Furthermore, elite capture does not seem to be extraneous to the government. An analysis of public expenditures, and the benefits that accrue to various income quintiles as a result, may be seen as evidence of this. Social services and subsidies/social protection were distributed in a largely expected manner, i.e., majority concentrated within the 1st to 3rd quintiles. On the other hand, economic services and ‘general’ expenditure illustrated perverse distributions – with over 43.5 percent of benefits accruing purely to the 5th quintile of earners. Cumulatively, 43.3 percent of benefits from public expenditures accrued to this elite class – while only 9.2 percent went to the most vulnerable, i.e., the 1st quintile (UNDP, 2020).
6. Elite Capture: Typologies and Impacts
Source: Borrowed from study by Shapland, Paassen and Almekinders (n.d.)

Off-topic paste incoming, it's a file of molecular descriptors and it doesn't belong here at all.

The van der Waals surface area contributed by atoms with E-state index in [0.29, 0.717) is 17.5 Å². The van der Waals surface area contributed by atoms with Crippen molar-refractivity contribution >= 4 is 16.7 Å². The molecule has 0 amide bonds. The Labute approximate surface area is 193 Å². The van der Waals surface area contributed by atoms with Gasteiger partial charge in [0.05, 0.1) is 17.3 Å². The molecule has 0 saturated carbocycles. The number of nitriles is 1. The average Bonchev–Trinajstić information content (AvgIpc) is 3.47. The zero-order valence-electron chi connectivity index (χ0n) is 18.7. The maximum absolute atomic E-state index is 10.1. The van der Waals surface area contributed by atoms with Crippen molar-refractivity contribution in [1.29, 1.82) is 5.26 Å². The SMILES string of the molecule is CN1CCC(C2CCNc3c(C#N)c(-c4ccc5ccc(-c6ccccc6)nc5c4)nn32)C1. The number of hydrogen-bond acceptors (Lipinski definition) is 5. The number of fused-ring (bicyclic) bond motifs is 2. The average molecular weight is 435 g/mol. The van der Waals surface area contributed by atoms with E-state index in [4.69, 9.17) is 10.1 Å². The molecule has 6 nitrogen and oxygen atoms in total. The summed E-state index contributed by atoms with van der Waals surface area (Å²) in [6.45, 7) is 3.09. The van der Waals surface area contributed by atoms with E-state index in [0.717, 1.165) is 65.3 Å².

Shapland, Paassen and Almekinders (n.d) provides an analysis of Scopus research of elite capture as depicted in the figure above. This research is based on the first 100 journal articles about elite capture. The findings classify elites into three typologies: local-level elites, national-level elites and NGOs and Donors. First typology of local-level elites includes village/community elites or local/regional government actors. Second typology of national-level elites includes national government elites and those falling in their domain. Donors as elites are included in the typology based on the post-development critique that development is merely a rhetorical fluff and donors as instruments to fix the economic problems of the developing countries. These donors co-opt with local and international NGOs to not only develop economic policies for the developing countries but also to institutionalize and implement the same. This study highlights that existing literature signifies that for African, Asian and Central and South American countries, the impact of elite capture on bottom-up and community development is problematic as compared to western European countries and North America. 34 studies from Africa, 25 from Asia and 10 from Central and South America substantiates this, as opposed to 2 studies from European countries and North America. Speaking of national-level elites, 10 studies from Global South and 5 studies from Global North articulate the problematic impact of elite capture.